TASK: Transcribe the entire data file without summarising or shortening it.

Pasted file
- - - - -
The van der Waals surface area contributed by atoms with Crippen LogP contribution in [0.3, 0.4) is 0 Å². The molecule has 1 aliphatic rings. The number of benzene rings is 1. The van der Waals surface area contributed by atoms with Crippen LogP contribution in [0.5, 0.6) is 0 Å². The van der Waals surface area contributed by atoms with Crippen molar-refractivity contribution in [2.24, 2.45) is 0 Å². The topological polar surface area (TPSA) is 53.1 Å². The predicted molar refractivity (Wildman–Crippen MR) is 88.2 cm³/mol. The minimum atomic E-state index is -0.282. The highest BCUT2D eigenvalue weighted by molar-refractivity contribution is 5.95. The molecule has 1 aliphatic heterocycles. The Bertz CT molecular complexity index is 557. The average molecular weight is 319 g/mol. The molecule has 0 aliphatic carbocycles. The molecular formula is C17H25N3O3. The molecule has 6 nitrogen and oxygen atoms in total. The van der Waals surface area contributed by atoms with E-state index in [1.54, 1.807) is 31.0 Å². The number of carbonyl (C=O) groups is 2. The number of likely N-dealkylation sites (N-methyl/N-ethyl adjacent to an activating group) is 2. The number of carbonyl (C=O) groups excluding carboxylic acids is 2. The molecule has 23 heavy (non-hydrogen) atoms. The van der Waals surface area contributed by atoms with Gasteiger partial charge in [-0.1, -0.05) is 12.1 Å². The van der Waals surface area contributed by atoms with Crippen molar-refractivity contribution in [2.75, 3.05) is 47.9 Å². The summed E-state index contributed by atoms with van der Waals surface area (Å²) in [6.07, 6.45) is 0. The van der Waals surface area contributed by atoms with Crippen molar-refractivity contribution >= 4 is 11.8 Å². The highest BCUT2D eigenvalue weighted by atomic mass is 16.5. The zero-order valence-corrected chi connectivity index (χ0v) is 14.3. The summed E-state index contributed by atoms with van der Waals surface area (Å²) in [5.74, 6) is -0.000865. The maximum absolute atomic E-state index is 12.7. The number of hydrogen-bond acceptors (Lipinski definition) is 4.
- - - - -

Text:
The van der Waals surface area contributed by atoms with Crippen LogP contribution in [0.3, 0.4) is 0 Å². The molecule has 1 aliphatic rings. The number of benzene rings is 1. The van der Waals surface area contributed by atoms with Crippen LogP contribution in [0.5, 0.6) is 0 Å². The van der Waals surface area contributed by atoms with Crippen molar-refractivity contribution in [2.24, 2.45) is 0 Å². The topological polar surface area (TPSA) is 53.1 Å². The predicted molar refractivity (Wildman–Crippen MR) is 88.2 cm³/mol. The minimum atomic E-state index is -0.282. The highest BCUT2D eigenvalue weighted by molar-refractivity contribution is 5.95. The molecule has 1 aliphatic heterocycles. The Bertz CT molecular complexity index is 557. The average molecular weight is 319 g/mol. The molecule has 0 aliphatic carbocycles. The molecular formula is C17H25N3O3. The molecule has 6 nitrogen and oxygen atoms in total. The van der Waals surface area contributed by atoms with E-state index in [1.54, 1.807) is 31.0 Å². The number of carbonyl (C=O) groups is 2. The number of likely N-dealkylation sites (N-methyl/N-ethyl adjacent to an activating group) is 2. The number of carbonyl (C=O) groups excluding carboxylic acids is 2. The molecule has 23 heavy (non-hydrogen) atoms. The van der Waals surface area contributed by atoms with Gasteiger partial charge in [-0.1, -0.05) is 12.1 Å². The van der Waals surface area contributed by atoms with Crippen molar-refractivity contribution in [2.75, 3.05) is 47.9 Å². The summed E-state index contributed by atoms with van der Waals surface area (Å²) in [6.07, 6.45) is 0. The van der Waals surface area contributed by atoms with Crippen molar-refractivity contribution >= 4 is 11.8 Å². The highest BCUT2D eigenvalue weighted by atomic mass is 16.5. The zero-order valence-corrected chi connectivity index (χ0v) is 14.3. The summed E-state index contributed by atoms with van der Waals surface area (Å²) in [5.74, 6) is -0.000865. The maximum absolute atomic E-state index is 12.7. The number of hydrogen-bond acceptors (Lipinski definition) is 4.